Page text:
One of the many lessons the world learned from COVID-19 is that supply chains are only noticeable once they stop working. In 2019, the U.S. was the world’s largest importer of medical goods, and nobody thought there would ever be a shortage of PPE. In February 2020, China restricted medical exports. When the pandemic reached the United States, governments and hospitals were scrambling to buy what few protective gowns, N95 masks and other PPE were available.
China only produced 25% of the world’s face masks, but it currently makes more than 90% of the world’s refined rare-earth metals. If exports were restricted for any reason — whether simply to prioritize domestic Chinese companies or as a prelude to a military conflict — the results would be catastrophic.

While Phoenix Tailings and Nth Cycle use chemical processes to mine waste, a New Zealand company called Mint is turning to microbes into biological miners. The company's technology feeds organisms the waste and then extracts the raw materials from the bacteria.

And the Florida-based company Precision Periodic has a filtration technology to remove precious metals from wastewater.

Other businesses are taking rare earth metals, magnets, and other components from electronic waste in the cities and towns where consumers have another kind of electronic waste problem. These are businesses like Urban Mining Co. and Momentum Technologies, which are taking the magnets and metals in the cell phones, computers, and tablets that have been put out to pasture and harvesting them for resale and reuse.

Even appliances are on the recycling block. That's what the Atlanta-based startup Recleim is after -- taking old appliances and breaking them down into their component parts and even scrap materials for reuse.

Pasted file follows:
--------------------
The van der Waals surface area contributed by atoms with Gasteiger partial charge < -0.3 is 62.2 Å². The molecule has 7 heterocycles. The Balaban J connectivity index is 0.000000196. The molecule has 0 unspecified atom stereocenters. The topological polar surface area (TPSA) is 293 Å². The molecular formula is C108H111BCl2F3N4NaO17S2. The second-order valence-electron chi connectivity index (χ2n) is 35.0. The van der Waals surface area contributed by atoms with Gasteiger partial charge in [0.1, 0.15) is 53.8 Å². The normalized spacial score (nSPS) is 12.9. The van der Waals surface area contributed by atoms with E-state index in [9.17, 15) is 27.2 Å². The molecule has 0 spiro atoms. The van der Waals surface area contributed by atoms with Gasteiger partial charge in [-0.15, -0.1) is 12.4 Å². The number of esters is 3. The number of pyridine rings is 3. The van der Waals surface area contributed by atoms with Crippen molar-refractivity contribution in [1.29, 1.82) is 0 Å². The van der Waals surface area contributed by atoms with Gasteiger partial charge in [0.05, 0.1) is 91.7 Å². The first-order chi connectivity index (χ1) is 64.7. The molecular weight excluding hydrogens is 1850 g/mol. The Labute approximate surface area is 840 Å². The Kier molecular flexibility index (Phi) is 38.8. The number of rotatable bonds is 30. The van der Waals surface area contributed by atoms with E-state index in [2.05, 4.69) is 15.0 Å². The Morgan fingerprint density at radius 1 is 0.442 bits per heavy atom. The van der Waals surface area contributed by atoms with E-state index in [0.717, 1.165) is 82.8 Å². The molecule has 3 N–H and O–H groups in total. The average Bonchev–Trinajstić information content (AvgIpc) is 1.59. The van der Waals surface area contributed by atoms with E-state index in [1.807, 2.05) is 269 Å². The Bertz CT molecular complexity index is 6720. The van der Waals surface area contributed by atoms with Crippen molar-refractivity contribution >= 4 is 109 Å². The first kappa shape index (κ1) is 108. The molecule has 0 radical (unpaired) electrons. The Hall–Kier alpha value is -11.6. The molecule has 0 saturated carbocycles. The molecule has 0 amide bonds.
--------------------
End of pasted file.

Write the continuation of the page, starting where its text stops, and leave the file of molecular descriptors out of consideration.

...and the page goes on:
Using technology licensed from the German business Adelmann Umwelt, Reclaim can recycle all types of large appliances. It's the first entirely closed loop resource recovery system in North America, according to the company.

The largest of all of these recycling businesses are Ascend Elements (previously known as Battery Recyclers) and Redwood Materials.

Ascend is building one of the largest battery recycling facilities in the nation in Georgia -- next to several electric vehicle and battery factories. Meanwhile Redwood Materials, founded by the electric car maker Tesla's former chief technology officer, has raised hundreds of millions for battery recycling facilities.

The company is already reclaiming battery materials at a recycling plant in Nevada and has plans to expand internationally with a multi-billion dollar facility in Europe.

Redwood has the benefit of nearly $800 million in private funding behind it, but will likely also tap public money. The U.S. government is racing to support these battery initiatives with something like $3 billion in funding.

“Applying next-generation technology to convert legacy fossil fuel waste into a domestic source of critical minerals needed to strengthen our supply chains is a win-win — delivering a healthier environment and driving us forward to our clean energy goals,” said U.S. Secretary of Energy Jennifer M. Granholm, in a statement earlier this week.

bottom of page